– As well, in response to a recent episode of This American Life that presented the story of an adolescent who has a sexual interest in children, people commenting on the show’s Facebook page tended to post supportive or positive comments as opposed to negative comments.

– These stigmatizing attitudes and beliefs have been found in the general public, but surely mental health professionals and trainees are tolerant and accepting?  As many as 95% of mental health professionals are unlikely to accept pedophilic individuals as patients and psychology trainees hold stigmatizing stereotypes about, have negative affective responses, and have discriminatory intent toward such individuals.

– The good news is that relatively brief anti-stigma training reduced all of these aspects of stigma directed toward pedophilic individuals in a group of psychology trainees.  So while mental health professionals may hold stigmatizing beliefs, there is evidence suggesting these can be changed with a bit of effort.

 The stigmatizing attitudes we hold towards non-offending pedophiles have a real impact on their lives.  I say this as bluntly as I can, since we are personally responsible for the attitudes we hold, how we share them with others, and how we use our attitudes and beliefs to guide our behaviour; we cannot shrug-off this responsibility onto others.  One of the main reasons that we have for checking our stigmatizing attitudes, advocating for a more nuanced view of non-offending pedophiles, doing research in this area, and treating non-offending pedophiles is that the experience of stigma-related stress is associated with negative mental health and social outcomes, some of which are risk factors for sexual offending.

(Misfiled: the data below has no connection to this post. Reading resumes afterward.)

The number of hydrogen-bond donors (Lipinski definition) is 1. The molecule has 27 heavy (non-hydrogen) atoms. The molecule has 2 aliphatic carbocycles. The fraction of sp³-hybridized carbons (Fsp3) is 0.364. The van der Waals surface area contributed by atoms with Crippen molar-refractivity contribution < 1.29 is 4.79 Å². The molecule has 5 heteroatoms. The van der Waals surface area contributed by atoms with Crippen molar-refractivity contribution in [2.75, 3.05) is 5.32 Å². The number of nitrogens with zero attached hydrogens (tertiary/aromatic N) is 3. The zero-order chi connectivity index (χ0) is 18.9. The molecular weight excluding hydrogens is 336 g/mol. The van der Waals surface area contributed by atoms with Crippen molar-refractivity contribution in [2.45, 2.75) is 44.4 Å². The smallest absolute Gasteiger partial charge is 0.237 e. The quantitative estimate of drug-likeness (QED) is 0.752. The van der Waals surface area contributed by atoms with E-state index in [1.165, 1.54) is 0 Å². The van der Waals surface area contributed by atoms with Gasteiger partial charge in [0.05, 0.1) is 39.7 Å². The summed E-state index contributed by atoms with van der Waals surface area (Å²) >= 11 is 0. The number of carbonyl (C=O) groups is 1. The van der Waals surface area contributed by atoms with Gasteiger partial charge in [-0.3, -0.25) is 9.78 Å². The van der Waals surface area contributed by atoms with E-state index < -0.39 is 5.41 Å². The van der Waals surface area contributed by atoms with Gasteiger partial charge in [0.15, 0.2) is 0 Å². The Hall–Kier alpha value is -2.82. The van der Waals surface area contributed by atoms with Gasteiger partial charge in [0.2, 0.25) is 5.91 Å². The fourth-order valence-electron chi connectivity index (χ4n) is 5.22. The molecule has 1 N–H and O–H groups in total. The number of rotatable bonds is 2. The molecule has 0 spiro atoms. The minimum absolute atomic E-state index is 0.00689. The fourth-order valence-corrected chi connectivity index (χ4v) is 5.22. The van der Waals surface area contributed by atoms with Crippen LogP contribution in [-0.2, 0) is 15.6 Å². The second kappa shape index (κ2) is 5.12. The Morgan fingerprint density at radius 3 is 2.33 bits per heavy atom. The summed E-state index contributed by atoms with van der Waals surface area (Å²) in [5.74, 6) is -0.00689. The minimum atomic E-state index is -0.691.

The stigmatizing attitudes we hold towards non-offending pedophiles have a real impact on their lives.

Non-offending pedophiles fear the stigma they face if they disclose their sexual interests.  The experience of stigma-related stress, caused by fear of discovery by others and the social distance that others maintain perceived by non-offending pedophiles, is associated with lower levels of positive coping and self-esteem and a higher fear of negative evaluation and social isolation.  Non-offending pedophiles report experiencing tension and fear about disclosing their sexual interest to others and that if they do disclose, they will lose friends or will be labelled as a “sicko”.  These fears may cause some non-offending pedophiles to isolate themselves, not pursue new friendships, and feel anxious or suspicious in existing social relationships.  These outcomes of stigma-related stress are particularly problematic, since social isolation and loneliness are risk factors for sexual offending.  Some non-offending pedophiles report using drugs and alcohol to cope with the stigma they face and fears of discovery.  Again, drug use and alcohol misuse is a well-known risk factor for sexual offending.

Some non-offending pedophiles report using drugs and alcohol to cope with the stigma they face and fears of discovery.  Again, drug use and alcohol misuse is a well-known risk factor for sexual offending.